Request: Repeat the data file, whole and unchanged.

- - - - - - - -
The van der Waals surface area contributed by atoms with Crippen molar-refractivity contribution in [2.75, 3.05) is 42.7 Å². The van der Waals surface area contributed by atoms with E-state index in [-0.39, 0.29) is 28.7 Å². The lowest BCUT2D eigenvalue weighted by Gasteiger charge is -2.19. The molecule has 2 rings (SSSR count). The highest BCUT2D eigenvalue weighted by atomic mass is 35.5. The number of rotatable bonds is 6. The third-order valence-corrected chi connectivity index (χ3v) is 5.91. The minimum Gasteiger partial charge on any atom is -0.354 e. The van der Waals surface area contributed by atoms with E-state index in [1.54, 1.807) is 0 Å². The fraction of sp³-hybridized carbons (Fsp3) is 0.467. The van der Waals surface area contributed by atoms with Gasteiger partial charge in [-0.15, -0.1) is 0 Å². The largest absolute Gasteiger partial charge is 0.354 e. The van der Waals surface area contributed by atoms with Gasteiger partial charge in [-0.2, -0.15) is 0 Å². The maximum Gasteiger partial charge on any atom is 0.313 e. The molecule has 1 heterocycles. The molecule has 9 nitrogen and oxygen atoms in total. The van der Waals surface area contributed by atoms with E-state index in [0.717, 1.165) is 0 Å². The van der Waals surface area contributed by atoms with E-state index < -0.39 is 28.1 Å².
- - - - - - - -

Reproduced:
The van der Waals surface area contributed by atoms with Crippen molar-refractivity contribution in [2.75, 3.05) is 42.7 Å². The van der Waals surface area contributed by atoms with E-state index in [-0.39, 0.29) is 28.7 Å². The lowest BCUT2D eigenvalue weighted by Gasteiger charge is -2.19. The molecule has 2 rings (SSSR count). The highest BCUT2D eigenvalue weighted by atomic mass is 35.5. The number of rotatable bonds is 6. The third-order valence-corrected chi connectivity index (χ3v) is 5.91. The minimum Gasteiger partial charge on any atom is -0.354 e. The van der Waals surface area contributed by atoms with E-state index in [1.54, 1.807) is 0 Å². The fraction of sp³-hybridized carbons (Fsp3) is 0.467. The van der Waals surface area contributed by atoms with Gasteiger partial charge in [-0.15, -0.1) is 0 Å². The largest absolute Gasteiger partial charge is 0.354 e. The van der Waals surface area contributed by atoms with Gasteiger partial charge in [-0.2, -0.15) is 0 Å². The maximum Gasteiger partial charge on any atom is 0.313 e. The molecule has 1 heterocycles. The molecule has 9 nitrogen and oxygen atoms in total. The van der Waals surface area contributed by atoms with E-state index in [0.717, 1.165) is 0 Å². The van der Waals surface area contributed by atoms with E-state index < -0.39 is 28.1 Å².